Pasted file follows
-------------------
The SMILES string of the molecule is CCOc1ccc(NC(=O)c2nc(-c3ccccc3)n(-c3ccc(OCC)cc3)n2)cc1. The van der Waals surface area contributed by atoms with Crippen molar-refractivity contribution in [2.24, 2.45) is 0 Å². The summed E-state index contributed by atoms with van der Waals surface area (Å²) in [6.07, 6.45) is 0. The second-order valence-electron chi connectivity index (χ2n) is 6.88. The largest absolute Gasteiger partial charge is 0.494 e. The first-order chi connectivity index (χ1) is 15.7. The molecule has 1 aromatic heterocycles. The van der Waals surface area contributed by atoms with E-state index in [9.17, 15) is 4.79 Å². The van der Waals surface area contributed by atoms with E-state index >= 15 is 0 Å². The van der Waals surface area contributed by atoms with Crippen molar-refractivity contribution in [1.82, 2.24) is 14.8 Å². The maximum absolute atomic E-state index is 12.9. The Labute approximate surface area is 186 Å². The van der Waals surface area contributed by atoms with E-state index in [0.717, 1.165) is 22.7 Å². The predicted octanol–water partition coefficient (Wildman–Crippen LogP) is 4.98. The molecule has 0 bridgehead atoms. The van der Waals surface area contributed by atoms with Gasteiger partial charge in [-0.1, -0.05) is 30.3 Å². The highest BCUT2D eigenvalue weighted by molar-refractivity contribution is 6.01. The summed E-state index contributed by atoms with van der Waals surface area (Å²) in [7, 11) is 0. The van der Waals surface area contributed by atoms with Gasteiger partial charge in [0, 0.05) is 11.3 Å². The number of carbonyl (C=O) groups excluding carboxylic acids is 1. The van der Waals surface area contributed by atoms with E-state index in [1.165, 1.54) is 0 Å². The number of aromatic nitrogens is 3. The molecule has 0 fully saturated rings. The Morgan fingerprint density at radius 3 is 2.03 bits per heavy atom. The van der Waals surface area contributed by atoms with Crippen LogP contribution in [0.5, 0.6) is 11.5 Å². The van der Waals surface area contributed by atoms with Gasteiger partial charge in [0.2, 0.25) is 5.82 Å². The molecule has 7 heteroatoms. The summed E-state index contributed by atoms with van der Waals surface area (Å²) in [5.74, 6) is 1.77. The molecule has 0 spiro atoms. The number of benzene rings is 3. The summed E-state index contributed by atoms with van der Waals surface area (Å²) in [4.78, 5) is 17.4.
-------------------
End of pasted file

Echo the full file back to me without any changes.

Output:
The SMILES string of the molecule is CCOc1ccc(NC(=O)c2nc(-c3ccccc3)n(-c3ccc(OCC)cc3)n2)cc1. The van der Waals surface area contributed by atoms with Crippen molar-refractivity contribution in [2.24, 2.45) is 0 Å². The summed E-state index contributed by atoms with van der Waals surface area (Å²) in [6.07, 6.45) is 0. The second-order valence-electron chi connectivity index (χ2n) is 6.88. The largest absolute Gasteiger partial charge is 0.494 e. The first-order chi connectivity index (χ1) is 15.7. The molecule has 1 aromatic heterocycles. The van der Waals surface area contributed by atoms with E-state index in [9.17, 15) is 4.79 Å². The van der Waals surface area contributed by atoms with E-state index >= 15 is 0 Å². The van der Waals surface area contributed by atoms with Crippen molar-refractivity contribution in [1.82, 2.24) is 14.8 Å². The maximum absolute atomic E-state index is 12.9. The Labute approximate surface area is 186 Å². The van der Waals surface area contributed by atoms with E-state index in [0.717, 1.165) is 22.7 Å². The predicted octanol–water partition coefficient (Wildman–Crippen LogP) is 4.98. The molecule has 0 bridgehead atoms. The van der Waals surface area contributed by atoms with Gasteiger partial charge in [-0.1, -0.05) is 30.3 Å². The highest BCUT2D eigenvalue weighted by molar-refractivity contribution is 6.01. The summed E-state index contributed by atoms with van der Waals surface area (Å²) in [7, 11) is 0. The van der Waals surface area contributed by atoms with Gasteiger partial charge in [0, 0.05) is 11.3 Å². The number of carbonyl (C=O) groups excluding carboxylic acids is 1. The van der Waals surface area contributed by atoms with E-state index in [1.165, 1.54) is 0 Å². The number of aromatic nitrogens is 3. The molecule has 0 fully saturated rings. The Morgan fingerprint density at radius 3 is 2.03 bits per heavy atom. The van der Waals surface area contributed by atoms with Crippen LogP contribution in [0.5, 0.6) is 11.5 Å². The van der Waals surface area contributed by atoms with Gasteiger partial charge in [0.2, 0.25) is 5.82 Å². The molecule has 7 heteroatoms. The summed E-state index contributed by atoms with van der Waals surface area (Å²) in [5.74, 6) is 1.77. The molecule has 0 spiro atoms. The number of benzene rings is 3. The summed E-state index contributed by atoms with van der Waals surface area (Å²) in [4.78, 5) is 17.4.